PNW Grain Handlers, ILWU Agree on Mediation

PNW Grain Handlers, ILWU Agree on Mediation

Grain terminal operators in the Pacific Northwest on Saturday agreed to enter mediation with the International Longshore and Warehouse Union next week in an attempt to avoid a strike or lockout.

The grain handlers’ announcement came at 5 p.m. Saturday as their previously stated deadline for ILWU acceptance of their final contract offer passed without any response from the union. The employers’ group had made its final contract offer to the union on Nov. 16.

Meanwhile, the Pacific Northwest Grain Handlers and the ILWU both announced their intention to keep grain moving through the six export terminals in Oregon and Washington to give mediation a chance. The talks are scheduled for Tuesday and Wednesday.

The employers’ group maintains that negotiations have reached an impasse, but the employers said, “We plan to remain in full operation and have no present plans for a lockout.”

On Friday, 12 members of the congressional delegation from Oregon and Washington wrote a letter to the grain handlers association and the ILWU calling for further contract negotiations that would result in a fair contract for both parties.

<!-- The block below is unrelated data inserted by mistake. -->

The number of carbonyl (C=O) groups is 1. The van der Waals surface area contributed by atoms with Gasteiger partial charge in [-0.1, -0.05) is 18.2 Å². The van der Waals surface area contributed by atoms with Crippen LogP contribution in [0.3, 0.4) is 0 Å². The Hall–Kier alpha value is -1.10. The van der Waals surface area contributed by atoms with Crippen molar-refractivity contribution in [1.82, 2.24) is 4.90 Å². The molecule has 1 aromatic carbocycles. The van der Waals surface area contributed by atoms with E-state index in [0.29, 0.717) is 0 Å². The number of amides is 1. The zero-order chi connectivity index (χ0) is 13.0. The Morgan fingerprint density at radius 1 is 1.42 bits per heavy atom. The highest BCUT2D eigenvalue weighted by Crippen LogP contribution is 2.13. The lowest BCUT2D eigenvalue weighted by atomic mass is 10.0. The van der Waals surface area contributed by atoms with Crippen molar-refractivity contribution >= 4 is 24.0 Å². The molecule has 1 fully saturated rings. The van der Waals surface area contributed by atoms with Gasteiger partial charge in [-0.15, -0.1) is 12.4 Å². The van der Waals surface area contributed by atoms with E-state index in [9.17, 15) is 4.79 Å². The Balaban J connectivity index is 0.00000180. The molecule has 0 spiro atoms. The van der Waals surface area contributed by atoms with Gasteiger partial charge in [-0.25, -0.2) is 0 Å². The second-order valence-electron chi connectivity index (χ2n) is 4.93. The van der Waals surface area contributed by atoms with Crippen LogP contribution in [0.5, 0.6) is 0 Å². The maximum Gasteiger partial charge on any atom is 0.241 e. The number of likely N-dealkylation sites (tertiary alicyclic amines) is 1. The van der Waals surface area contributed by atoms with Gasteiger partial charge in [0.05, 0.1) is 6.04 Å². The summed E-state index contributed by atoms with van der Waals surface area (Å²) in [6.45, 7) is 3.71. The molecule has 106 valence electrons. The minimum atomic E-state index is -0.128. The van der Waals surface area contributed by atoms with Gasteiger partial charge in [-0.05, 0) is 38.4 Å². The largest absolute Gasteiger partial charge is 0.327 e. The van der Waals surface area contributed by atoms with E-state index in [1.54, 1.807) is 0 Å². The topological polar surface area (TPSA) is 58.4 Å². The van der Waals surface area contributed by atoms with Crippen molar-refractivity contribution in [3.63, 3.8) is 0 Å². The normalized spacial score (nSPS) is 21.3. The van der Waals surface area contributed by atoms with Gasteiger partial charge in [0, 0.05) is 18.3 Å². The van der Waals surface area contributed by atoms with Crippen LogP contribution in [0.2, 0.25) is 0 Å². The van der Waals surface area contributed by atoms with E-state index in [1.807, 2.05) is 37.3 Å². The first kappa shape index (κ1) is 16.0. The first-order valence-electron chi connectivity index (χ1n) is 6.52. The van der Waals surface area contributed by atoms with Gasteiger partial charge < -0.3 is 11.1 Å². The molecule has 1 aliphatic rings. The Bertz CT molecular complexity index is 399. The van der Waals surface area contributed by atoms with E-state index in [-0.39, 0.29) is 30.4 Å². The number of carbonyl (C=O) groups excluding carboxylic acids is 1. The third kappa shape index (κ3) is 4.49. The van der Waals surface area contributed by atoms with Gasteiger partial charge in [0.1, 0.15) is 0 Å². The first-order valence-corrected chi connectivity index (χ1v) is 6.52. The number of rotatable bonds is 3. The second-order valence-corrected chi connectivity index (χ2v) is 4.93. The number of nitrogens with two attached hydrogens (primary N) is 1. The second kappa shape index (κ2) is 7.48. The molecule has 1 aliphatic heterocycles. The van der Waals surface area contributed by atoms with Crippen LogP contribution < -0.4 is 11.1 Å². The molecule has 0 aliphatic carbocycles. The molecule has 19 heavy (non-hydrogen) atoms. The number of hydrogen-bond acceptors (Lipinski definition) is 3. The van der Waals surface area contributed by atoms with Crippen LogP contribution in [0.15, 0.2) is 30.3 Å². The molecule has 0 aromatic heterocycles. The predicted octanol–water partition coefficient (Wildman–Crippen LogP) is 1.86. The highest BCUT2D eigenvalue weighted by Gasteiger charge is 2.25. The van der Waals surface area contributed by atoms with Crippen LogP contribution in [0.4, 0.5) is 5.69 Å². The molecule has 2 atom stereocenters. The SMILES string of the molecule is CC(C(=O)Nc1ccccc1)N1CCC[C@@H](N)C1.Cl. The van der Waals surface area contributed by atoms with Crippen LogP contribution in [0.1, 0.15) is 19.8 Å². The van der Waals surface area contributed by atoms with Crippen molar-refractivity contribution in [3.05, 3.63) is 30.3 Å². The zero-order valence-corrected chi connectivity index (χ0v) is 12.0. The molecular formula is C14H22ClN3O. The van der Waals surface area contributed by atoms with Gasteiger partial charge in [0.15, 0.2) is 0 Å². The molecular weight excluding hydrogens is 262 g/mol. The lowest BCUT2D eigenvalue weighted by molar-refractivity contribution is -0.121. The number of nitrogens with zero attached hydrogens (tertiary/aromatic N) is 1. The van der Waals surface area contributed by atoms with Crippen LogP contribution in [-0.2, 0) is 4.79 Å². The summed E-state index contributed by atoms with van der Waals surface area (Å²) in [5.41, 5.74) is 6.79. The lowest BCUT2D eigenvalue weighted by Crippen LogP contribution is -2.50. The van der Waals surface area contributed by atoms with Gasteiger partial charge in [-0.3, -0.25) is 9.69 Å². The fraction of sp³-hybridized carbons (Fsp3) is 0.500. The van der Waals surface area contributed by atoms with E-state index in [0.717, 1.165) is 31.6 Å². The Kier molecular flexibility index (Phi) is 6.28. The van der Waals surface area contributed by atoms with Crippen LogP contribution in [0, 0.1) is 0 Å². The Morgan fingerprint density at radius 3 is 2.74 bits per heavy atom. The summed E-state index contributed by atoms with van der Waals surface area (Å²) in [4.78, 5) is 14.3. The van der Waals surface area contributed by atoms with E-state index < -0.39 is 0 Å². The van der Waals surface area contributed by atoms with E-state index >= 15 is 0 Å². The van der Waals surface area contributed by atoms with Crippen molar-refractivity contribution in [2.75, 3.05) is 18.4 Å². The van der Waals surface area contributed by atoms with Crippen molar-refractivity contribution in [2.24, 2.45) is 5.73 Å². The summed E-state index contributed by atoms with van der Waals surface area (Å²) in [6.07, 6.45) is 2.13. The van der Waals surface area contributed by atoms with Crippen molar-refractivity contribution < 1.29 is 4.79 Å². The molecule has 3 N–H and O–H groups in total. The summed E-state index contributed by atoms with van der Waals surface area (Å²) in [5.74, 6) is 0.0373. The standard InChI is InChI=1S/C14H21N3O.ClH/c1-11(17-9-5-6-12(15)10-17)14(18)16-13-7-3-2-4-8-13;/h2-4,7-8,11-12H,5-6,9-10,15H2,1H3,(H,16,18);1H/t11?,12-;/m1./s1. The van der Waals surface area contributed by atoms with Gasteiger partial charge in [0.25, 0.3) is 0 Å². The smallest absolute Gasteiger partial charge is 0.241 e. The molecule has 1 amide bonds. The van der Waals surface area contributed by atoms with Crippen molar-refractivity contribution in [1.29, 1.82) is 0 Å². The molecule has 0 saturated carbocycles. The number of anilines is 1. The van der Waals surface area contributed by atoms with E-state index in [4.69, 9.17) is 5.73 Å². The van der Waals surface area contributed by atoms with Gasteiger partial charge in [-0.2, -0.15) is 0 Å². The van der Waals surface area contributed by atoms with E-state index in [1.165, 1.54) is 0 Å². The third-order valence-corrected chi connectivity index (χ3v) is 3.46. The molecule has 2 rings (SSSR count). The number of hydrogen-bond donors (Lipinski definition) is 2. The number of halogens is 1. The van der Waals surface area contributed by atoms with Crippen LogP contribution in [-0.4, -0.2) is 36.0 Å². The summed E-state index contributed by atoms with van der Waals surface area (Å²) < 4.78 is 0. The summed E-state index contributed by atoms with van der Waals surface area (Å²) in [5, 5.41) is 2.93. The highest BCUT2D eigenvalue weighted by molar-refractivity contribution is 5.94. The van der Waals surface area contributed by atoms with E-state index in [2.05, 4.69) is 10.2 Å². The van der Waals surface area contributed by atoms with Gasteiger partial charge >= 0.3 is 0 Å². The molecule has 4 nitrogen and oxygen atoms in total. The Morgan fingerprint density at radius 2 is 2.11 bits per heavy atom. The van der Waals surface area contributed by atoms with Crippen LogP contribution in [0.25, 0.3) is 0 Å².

The congressional representatives said an interruption in grain exports would have a “devastating” effect on the economy. Pacific Northwest terminals handle approximately 25 percent of all U.S. grain exports.

The ILWU contract with six terminal operators expired on Sept. 30.

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The employers stated previously that their proposed offer would give the six terminals parity with a contract that was signed earlier this year by the ILWU and the newly opened EGT grain export terminal in Longview, Wash.

The EGT contract, which was negotiated after months of demonstrations and numerous arrests of ILWU members, has provisions that are more favorable to EGT than the contract under which the other six terminals have been operating.

The ILWU said the grain companies have operated profitably under the previous contract, and that contract helped to preserve the safety of workers in a dangerous profession.

Rumors in recent weeks indicated the employers were considering a lockout. The ILWU has stated from the beginning it has no intention of striking.

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